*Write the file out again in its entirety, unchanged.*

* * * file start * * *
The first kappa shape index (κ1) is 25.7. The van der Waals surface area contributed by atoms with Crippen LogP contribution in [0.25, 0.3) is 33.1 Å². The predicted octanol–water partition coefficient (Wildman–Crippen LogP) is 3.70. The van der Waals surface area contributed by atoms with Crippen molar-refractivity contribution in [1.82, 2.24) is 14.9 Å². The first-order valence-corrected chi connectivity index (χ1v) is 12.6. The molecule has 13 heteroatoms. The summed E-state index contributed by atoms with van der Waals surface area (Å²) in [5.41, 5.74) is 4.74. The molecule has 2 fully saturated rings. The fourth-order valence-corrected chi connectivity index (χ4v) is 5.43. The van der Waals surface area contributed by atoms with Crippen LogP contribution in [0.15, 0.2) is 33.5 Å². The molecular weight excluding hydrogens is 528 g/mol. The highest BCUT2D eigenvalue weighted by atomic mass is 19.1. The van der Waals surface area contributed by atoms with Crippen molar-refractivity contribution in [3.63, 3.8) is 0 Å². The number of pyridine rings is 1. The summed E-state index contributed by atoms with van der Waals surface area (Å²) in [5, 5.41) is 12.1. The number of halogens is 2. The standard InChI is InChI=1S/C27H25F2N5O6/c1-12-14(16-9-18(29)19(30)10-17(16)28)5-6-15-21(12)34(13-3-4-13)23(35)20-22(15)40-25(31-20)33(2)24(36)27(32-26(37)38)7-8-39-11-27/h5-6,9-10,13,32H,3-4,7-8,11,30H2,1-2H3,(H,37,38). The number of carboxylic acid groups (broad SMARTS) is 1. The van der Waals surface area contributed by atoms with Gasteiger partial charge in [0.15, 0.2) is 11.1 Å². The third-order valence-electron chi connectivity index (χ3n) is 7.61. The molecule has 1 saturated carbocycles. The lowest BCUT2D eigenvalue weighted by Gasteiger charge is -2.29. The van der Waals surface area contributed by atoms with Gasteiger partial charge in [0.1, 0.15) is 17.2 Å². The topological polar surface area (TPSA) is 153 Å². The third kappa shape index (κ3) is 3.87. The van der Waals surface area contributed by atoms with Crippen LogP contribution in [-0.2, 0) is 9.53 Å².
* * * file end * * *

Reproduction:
The first kappa shape index (κ1) is 25.7. The van der Waals surface area contributed by atoms with Crippen LogP contribution in [0.25, 0.3) is 33.1 Å². The predicted octanol–water partition coefficient (Wildman–Crippen LogP) is 3.70. The van der Waals surface area contributed by atoms with Crippen molar-refractivity contribution in [1.82, 2.24) is 14.9 Å². The first-order valence-corrected chi connectivity index (χ1v) is 12.6. The molecule has 13 heteroatoms. The summed E-state index contributed by atoms with van der Waals surface area (Å²) in [5.41, 5.74) is 4.74. The molecule has 2 fully saturated rings. The fourth-order valence-corrected chi connectivity index (χ4v) is 5.43. The van der Waals surface area contributed by atoms with Crippen LogP contribution in [0.15, 0.2) is 33.5 Å². The molecular weight excluding hydrogens is 528 g/mol. The highest BCUT2D eigenvalue weighted by atomic mass is 19.1. The van der Waals surface area contributed by atoms with Crippen molar-refractivity contribution in [3.63, 3.8) is 0 Å². The number of pyridine rings is 1. The summed E-state index contributed by atoms with van der Waals surface area (Å²) in [5, 5.41) is 12.1. The number of halogens is 2. The standard InChI is InChI=1S/C27H25F2N5O6/c1-12-14(16-9-18(29)19(30)10-17(16)28)5-6-15-21(12)34(13-3-4-13)23(35)20-22(15)40-25(31-20)33(2)24(36)27(32-26(37)38)7-8-39-11-27/h5-6,9-10,13,32H,3-4,7-8,11,30H2,1-2H3,(H,37,38). The number of carboxylic acid groups (broad SMARTS) is 1. The van der Waals surface area contributed by atoms with Gasteiger partial charge in [0.15, 0.2) is 11.1 Å². The third-order valence-electron chi connectivity index (χ3n) is 7.61. The molecule has 1 saturated carbocycles. The lowest BCUT2D eigenvalue weighted by Gasteiger charge is -2.29. The van der Waals surface area contributed by atoms with Gasteiger partial charge in [0.1, 0.15) is 17.2 Å². The topological polar surface area (TPSA) is 153 Å². The third kappa shape index (κ3) is 3.87. The van der Waals surface area contributed by atoms with Crippen LogP contribution in [-0.2, 0) is 9.53 Å².